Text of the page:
Posture Control Laboratory
This project employs a Neurorobotics approach. It analyses and models human sensorimotor control with emphasis on postural control. The model is tested by embodiment into a postural control robot, which allows to directly compare its balancing responses to external disturbances with those of humans. The robot's performance captures important aspects of the human postural control. It may therefore serve as a blueprint for neuroprostheses, exoskeletons, and rehabilitation devices, which patients may better accept than current devices.
Our approach is special in that it strongly builds on sensor-derived internal reconstruction of the physical environment.
Eigenmovements on Posturob ll
This film shows examples of testing the Eigenmovement concept of Alexandrov and Frolov (Biol. Cybern. 84, 425–434, 2001). The tests were performed in the robot PostuRob II by A.V. Alexandrov, V. Lippi , T. Mergner, А.А. Frolov, G. Hettich, D. Husek. The sequences show PostuRob II controlling stance: (Experiment 1) Rapid trunk bending (at 1.2 Hz). (Experiment 2) Trunk bending (0.2 Hz) during sinusoidal support surface (SS) translations. (Experiment 3) Balancing during transient SS translations. (Experiment 4) Balancing during pseudorandom SS translations. (Experiment 5) Balancing during sinusoidal SS tilts (0.1 Hz) of 4° peak amplitude. For Exp. 5, fusing the robot’s IMU signal of sagittal trunk rotation in space with the proprioceptive signal of leg rotation with respect to the trunk, an estimate of the leg’s orientation in space was obtained and was used for balancing. Click here for video.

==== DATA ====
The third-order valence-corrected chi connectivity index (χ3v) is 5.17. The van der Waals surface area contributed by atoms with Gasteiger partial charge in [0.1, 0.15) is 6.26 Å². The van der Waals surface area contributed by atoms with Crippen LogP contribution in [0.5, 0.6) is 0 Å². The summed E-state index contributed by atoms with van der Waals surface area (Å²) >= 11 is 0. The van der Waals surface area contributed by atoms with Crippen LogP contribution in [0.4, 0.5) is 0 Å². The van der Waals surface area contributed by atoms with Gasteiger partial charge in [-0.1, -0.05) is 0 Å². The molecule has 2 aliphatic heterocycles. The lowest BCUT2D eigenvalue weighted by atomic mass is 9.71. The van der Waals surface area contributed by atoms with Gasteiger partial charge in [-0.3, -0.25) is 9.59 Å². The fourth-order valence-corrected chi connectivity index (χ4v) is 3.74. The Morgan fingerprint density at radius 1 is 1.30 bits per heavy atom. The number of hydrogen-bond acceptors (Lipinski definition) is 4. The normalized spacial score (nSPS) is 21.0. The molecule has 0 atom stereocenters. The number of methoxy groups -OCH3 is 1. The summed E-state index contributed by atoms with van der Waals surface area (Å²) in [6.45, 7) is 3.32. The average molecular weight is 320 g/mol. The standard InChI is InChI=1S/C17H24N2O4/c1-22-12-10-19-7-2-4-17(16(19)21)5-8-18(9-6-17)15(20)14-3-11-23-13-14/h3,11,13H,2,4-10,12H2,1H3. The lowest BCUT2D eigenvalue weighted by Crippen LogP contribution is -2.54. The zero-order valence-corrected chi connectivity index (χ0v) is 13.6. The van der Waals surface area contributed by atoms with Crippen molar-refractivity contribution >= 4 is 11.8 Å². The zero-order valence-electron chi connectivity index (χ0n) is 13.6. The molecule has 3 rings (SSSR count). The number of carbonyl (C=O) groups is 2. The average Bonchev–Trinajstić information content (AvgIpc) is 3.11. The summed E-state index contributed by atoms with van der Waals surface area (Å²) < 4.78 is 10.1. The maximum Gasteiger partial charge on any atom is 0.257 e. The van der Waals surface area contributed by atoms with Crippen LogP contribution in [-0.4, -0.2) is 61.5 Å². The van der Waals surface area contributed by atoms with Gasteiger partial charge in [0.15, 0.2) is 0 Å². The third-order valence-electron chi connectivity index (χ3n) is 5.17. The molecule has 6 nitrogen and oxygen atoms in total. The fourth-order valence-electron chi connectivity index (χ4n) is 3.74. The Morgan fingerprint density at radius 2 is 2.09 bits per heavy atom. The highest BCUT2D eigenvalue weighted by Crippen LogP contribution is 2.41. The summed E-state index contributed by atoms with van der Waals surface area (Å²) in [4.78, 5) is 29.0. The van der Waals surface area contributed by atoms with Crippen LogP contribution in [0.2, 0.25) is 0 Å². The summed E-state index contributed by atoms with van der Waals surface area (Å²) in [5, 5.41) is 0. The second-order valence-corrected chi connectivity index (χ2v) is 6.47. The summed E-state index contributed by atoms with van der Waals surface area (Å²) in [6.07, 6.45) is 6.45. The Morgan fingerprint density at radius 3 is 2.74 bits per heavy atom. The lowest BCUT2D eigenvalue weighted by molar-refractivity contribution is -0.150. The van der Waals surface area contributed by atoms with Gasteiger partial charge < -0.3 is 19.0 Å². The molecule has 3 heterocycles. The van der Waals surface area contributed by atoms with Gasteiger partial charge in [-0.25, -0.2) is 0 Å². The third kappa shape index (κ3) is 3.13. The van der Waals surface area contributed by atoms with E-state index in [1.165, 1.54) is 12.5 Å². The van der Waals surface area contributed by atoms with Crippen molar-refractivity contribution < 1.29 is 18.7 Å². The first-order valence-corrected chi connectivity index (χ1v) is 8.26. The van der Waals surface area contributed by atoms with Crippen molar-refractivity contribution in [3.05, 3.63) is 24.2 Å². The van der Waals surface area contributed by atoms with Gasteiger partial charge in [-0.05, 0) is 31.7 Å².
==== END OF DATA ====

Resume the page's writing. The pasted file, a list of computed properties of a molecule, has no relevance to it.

November 2015: In a collaboration between the Neurology’s Posture Lab and DLR (German Aerospace Center), the DLR robot Toro uses the Freiburg DEC model of human-derived sensorimotor control for squatting movements while compensating for various external disturbances. (The IEEE Robotics and Automation Magazine, IEEE-RAM, vol.23, no.1, pp.22-33, march 2016; click here for short Toro video). Our new robot Lucy tries to do the same and includes the frontal plane. (see below)
Posturob 3, alias "Lucy", has 14 DoF. She has learned to combine sway movements in the frontal plane with squatting in the sagittal plane, so that something like a Hula dance results. She likes Vittorio. Click here for short Lucy Posturob video.
A more accurate consideration of the human balancing requires to include in addition to the ankle joints also the hip joints. This concept was realized in Posturob II.
Humans tend to respond to moderate external disturbances by balancing biped stance mainly in the ankle joints. This allows to consider the most relevant aspects of the balancing biomechanics in terms of a single inverted pendulum. This concept was implemented in Posturob I.